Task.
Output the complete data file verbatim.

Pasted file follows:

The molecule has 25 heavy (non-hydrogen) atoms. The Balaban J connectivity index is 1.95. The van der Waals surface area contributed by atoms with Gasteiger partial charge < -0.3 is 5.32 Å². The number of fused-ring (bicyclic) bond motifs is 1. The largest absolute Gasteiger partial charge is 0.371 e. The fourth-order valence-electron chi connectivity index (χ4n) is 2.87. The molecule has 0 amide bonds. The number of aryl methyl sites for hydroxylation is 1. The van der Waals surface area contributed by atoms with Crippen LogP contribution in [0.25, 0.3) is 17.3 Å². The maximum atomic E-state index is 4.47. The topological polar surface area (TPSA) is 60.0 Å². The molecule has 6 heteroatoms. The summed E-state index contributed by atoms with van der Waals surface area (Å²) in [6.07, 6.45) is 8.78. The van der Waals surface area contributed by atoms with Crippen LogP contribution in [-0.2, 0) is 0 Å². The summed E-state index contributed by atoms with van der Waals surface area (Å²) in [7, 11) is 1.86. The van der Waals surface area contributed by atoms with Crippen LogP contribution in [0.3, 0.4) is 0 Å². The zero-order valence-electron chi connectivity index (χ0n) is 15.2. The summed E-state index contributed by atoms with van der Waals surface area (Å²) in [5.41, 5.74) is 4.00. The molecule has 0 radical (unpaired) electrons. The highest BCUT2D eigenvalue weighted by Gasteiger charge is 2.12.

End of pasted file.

The molecule has 25 heavy (non-hydrogen) atoms. The Balaban J connectivity index is 1.95. The van der Waals surface area contributed by atoms with Gasteiger partial charge < -0.3 is 5.32 Å². The number of fused-ring (bicyclic) bond motifs is 1. The largest absolute Gasteiger partial charge is 0.371 e. The fourth-order valence-electron chi connectivity index (χ4n) is 2.87. The molecule has 0 amide bonds. The number of aryl methyl sites for hydroxylation is 1. The van der Waals surface area contributed by atoms with Crippen LogP contribution in [0.25, 0.3) is 17.3 Å². The maximum atomic E-state index is 4.47. The topological polar surface area (TPSA) is 60.0 Å². The molecule has 6 heteroatoms. The summed E-state index contributed by atoms with van der Waals surface area (Å²) in [6.07, 6.45) is 8.78. The van der Waals surface area contributed by atoms with Crippen LogP contribution in [-0.2, 0) is 0 Å². The summed E-state index contributed by atoms with van der Waals surface area (Å²) in [7, 11) is 1.86. The van der Waals surface area contributed by atoms with Crippen LogP contribution in [0.3, 0.4) is 0 Å². The zero-order valence-electron chi connectivity index (χ0n) is 15.2. The summed E-state index contributed by atoms with van der Waals surface area (Å²) in [5.41, 5.74) is 4.00. The molecule has 0 radical (unpaired) electrons. The highest BCUT2D eigenvalue weighted by Gasteiger charge is 2.12.